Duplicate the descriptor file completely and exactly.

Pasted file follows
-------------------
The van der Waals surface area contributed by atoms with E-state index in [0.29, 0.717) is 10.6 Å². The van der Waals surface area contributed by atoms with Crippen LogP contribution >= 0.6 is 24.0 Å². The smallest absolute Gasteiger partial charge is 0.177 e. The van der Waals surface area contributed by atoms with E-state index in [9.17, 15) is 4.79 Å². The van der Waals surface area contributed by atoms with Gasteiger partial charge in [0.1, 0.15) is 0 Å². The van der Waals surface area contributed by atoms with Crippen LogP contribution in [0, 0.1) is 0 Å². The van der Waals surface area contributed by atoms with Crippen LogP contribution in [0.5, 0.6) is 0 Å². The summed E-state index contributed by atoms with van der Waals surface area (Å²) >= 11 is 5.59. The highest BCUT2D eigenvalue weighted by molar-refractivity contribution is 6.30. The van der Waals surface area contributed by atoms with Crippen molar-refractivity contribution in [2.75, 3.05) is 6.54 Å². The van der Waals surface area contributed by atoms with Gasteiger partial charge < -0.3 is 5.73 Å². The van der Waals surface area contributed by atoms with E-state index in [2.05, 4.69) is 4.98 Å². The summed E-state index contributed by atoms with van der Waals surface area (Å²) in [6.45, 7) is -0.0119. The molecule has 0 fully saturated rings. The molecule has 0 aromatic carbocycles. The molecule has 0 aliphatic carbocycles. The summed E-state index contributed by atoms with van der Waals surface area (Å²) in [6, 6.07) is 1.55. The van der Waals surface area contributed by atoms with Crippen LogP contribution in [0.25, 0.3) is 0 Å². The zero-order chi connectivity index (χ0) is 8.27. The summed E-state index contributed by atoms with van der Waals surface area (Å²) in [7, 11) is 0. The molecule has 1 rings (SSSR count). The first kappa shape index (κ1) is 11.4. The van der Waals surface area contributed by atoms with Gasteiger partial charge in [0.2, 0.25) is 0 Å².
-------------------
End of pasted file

The van der Waals surface area contributed by atoms with E-state index in [0.29, 0.717) is 10.6 Å². The van der Waals surface area contributed by atoms with Crippen LogP contribution >= 0.6 is 24.0 Å². The smallest absolute Gasteiger partial charge is 0.177 e. The van der Waals surface area contributed by atoms with E-state index in [9.17, 15) is 4.79 Å². The van der Waals surface area contributed by atoms with Gasteiger partial charge in [0.1, 0.15) is 0 Å². The van der Waals surface area contributed by atoms with Crippen LogP contribution in [0, 0.1) is 0 Å². The van der Waals surface area contributed by atoms with Crippen LogP contribution in [0.5, 0.6) is 0 Å². The summed E-state index contributed by atoms with van der Waals surface area (Å²) >= 11 is 5.59. The highest BCUT2D eigenvalue weighted by molar-refractivity contribution is 6.30. The van der Waals surface area contributed by atoms with Crippen molar-refractivity contribution in [2.75, 3.05) is 6.54 Å². The van der Waals surface area contributed by atoms with Gasteiger partial charge < -0.3 is 5.73 Å². The van der Waals surface area contributed by atoms with E-state index in [2.05, 4.69) is 4.98 Å². The summed E-state index contributed by atoms with van der Waals surface area (Å²) in [6.45, 7) is -0.0119. The molecule has 0 fully saturated rings. The molecule has 0 aromatic carbocycles. The molecule has 0 aliphatic carbocycles. The summed E-state index contributed by atoms with van der Waals surface area (Å²) in [6, 6.07) is 1.55. The van der Waals surface area contributed by atoms with Crippen LogP contribution in [0.25, 0.3) is 0 Å². The zero-order chi connectivity index (χ0) is 8.27. The summed E-state index contributed by atoms with van der Waals surface area (Å²) in [7, 11) is 0. The molecule has 1 rings (SSSR count). The first kappa shape index (κ1) is 11.4. The van der Waals surface area contributed by atoms with Gasteiger partial charge in [0.2, 0.25) is 0 Å².